A person who places a dead animal or part of the carcass of a dead animal into a lake, river, creek, pond, road, street, alley, lane, lot, field, meadow, or common, or in any place within 1 mile of the residence of a person, except the same and every part of the carcass is buried at least 4 feet underground, and the owner or owners thereof who knowingly permits the carcass or part of a carcass to remain in any of those places, to the injury of the health, or to the annoyance of another is guilty of a misdemeanor. Every 24 hours that the owner permits the carcass or part of a carcass to remain after a conviction under this section is an additional offense under this section, a misdemeanor punishable by a fine of not less than $50.00 or more than $500.00 or by imprisonment for not more than 90 days.

    287.671 Dead animals; transfer from 1 vehicle to another; disposal; exceptions.
    Sec. 21.
    (1) Dead animals, except if contained in a drum, barrel, or similar container, shall be transferred from 1 vehicle to another only at a licensed facility.
    (2) All dead animals, except as provided in subsection (3), shall be disposed of within 24 hours after death by any of the following:
    (a) Burial not less than 2 feet below the natural surface of the ground according to rules promulgated under this act.
    (b) Burning in an appropriate licensed or permitted incinerator in compliance with part 55 of the natural resources and environmental protection act, 1994 PA 451, MCL 324.5501 to 324.5542. Residue from the burning process shall be disposed of by burial as provided in subdivision (a) or in a manner approved by the director.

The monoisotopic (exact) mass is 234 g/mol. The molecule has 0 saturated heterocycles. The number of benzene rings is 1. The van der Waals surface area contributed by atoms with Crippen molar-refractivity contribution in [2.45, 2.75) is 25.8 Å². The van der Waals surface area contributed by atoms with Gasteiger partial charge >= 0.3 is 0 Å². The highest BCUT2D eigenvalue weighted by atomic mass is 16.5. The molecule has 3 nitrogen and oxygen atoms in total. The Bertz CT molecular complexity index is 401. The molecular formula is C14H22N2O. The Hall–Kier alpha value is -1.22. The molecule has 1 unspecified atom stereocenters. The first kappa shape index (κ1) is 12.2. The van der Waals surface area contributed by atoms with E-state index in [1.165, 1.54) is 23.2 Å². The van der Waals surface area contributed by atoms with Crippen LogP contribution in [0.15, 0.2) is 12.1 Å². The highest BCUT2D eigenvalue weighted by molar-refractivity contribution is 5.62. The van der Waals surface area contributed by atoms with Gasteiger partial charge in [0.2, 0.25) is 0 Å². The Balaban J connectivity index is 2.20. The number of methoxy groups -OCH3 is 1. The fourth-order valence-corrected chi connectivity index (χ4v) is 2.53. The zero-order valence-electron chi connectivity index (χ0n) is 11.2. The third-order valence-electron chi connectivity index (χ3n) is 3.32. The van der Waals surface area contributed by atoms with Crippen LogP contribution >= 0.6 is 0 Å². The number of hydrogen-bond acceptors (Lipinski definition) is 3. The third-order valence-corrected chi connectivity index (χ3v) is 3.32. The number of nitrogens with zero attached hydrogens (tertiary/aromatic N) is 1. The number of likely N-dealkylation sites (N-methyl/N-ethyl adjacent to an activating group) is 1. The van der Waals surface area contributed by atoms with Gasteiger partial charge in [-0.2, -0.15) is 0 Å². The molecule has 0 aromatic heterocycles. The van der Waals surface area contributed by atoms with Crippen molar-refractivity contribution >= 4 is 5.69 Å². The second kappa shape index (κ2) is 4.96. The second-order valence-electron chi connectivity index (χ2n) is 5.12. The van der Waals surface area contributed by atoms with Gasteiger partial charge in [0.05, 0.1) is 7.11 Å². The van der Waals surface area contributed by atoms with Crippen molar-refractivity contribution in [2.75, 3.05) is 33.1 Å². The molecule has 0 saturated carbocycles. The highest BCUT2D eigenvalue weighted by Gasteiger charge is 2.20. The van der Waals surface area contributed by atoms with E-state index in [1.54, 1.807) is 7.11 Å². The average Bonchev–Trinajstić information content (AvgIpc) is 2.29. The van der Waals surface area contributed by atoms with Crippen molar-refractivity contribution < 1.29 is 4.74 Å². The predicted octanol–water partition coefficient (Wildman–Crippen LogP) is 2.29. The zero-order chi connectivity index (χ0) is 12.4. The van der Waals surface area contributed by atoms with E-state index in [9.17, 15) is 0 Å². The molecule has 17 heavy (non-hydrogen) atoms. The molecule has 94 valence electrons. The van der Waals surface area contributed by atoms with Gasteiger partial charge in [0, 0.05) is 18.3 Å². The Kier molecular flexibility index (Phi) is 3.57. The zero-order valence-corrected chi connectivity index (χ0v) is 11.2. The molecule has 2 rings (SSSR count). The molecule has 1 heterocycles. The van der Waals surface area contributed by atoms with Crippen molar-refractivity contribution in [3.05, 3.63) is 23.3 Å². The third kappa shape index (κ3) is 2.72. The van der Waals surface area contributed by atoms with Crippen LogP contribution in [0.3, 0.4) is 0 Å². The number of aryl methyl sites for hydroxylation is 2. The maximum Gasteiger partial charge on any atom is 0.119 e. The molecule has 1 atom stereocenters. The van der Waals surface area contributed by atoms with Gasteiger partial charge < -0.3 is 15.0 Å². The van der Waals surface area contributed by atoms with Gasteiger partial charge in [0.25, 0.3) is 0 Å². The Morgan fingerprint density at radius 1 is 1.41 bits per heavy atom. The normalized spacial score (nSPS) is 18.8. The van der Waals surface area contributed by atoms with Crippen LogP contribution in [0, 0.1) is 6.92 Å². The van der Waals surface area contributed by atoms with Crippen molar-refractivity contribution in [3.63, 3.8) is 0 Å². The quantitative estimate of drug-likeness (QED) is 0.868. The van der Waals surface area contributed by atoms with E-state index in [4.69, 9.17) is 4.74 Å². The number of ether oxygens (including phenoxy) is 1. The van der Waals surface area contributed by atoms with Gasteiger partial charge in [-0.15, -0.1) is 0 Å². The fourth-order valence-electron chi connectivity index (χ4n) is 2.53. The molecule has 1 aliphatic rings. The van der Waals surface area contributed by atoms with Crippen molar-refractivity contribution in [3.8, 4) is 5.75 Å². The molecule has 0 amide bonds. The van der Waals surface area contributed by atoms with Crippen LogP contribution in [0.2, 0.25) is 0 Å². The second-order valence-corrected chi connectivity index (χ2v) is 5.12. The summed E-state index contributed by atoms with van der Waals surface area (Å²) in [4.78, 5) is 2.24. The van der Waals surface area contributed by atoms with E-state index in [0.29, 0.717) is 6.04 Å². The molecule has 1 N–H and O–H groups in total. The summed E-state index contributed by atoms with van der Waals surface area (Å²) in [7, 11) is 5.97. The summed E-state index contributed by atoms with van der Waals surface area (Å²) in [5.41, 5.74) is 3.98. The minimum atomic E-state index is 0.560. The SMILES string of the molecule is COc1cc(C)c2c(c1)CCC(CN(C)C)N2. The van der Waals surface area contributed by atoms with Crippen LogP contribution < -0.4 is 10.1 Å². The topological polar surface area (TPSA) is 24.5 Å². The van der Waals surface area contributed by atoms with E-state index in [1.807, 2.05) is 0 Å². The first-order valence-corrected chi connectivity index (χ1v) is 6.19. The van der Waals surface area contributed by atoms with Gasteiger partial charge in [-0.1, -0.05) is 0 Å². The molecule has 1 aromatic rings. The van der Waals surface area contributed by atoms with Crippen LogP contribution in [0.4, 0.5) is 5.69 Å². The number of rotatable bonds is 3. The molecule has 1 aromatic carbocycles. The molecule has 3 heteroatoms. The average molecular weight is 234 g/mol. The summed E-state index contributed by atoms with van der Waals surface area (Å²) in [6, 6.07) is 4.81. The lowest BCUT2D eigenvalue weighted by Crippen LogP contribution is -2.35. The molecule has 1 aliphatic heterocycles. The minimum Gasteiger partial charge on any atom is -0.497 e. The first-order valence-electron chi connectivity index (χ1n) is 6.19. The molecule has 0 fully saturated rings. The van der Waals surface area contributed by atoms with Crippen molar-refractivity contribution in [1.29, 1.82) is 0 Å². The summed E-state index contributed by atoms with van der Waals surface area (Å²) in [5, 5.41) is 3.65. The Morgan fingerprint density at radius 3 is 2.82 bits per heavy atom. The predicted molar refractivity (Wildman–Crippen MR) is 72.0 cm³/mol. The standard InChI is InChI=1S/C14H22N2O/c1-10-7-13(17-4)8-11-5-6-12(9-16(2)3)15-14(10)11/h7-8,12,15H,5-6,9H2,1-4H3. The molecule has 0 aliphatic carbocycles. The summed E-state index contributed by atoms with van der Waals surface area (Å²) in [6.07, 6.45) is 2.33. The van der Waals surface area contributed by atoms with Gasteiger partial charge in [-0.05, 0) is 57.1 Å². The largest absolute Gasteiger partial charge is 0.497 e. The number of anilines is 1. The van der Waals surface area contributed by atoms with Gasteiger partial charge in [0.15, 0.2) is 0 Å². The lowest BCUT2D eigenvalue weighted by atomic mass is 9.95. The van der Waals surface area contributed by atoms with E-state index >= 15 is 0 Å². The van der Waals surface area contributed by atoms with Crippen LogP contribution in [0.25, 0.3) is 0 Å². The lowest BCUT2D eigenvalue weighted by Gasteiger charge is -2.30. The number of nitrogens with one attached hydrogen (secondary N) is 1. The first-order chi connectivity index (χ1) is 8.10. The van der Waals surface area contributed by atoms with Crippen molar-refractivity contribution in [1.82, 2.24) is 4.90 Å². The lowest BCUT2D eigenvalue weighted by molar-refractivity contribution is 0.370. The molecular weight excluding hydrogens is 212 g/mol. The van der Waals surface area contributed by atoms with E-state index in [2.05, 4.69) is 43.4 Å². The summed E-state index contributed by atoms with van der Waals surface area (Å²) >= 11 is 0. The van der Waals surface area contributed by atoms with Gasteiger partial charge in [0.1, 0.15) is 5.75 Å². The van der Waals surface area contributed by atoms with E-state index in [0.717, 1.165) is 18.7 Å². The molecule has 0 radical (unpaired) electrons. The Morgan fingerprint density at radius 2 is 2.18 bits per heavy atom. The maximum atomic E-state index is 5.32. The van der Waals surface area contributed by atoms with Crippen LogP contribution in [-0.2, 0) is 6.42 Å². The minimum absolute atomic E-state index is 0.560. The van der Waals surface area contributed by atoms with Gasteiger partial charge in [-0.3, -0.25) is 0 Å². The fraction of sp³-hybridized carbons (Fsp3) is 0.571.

(c) Composting methods.
    (d) Procuring the services of a licensed dead animal dealer.
    (e) Procuring the services of a licensed rendering plant.
    (f) Procuring the services of a licensed animal food manufacturing plant.
    (3) The following dead animals are not subject to the requirements of subsection (2):
    (a) Small mammals, deer, and birds taken under the authority of a damage and nuisance animal control permit issued by the Michigan department of natural resources pursuant to part 401 of the natural resources and environmental protection act, 1994 PA 451, MCL 324.40101 to 324.40119.
    (b) Small mammals, cervidae, and birds, that are road kill.
    (c) Dead animals kept in secured temporary cold storage of 4.5 degrees Celsius, 40 degrees Fahrenheit, or below for a maximum of 7 days or frozen and securely stored at minus 11 degrees Celsius, 0 degrees Fahrenheit, or below for a maximum of 30 days.
    (d) Restaurant grease.
    (e) Dead animals used as specimens at educational institutions.
  11. How does 287 come in to play for game animals?

    As far as 750 is concerned, it has to be to the annoyance of another. It has been legal forever to use parts of dead critters for bait.
  12. I took mine to a compacting station last year, I tossed the bagged up remains into the compactor..the bag broke open. The guy running the station gave me the riot act over it. Saying I can't do that. My question was what the Hell? This is a garbage disposal place right? How and where am I supposed to get rid of it I asked? His response was I don't know and I don't care...He wanted me to dig out the carcass and take it with me....:lol: I told him yeah right! Good luck with that. I tried to pay him what I owed him...he kept giving me crap so I just left. I spoke to the township office they said they can't take one could explain why either. So I'm at a loss for next year. I do process my own deer. I guess smaller pieces in more bags next year. :lol: Come on its not toxic waste for cry out loud.
  13. Next time you go there ask them if its ok to dispose of the chicken that spoiled in the fridge last week.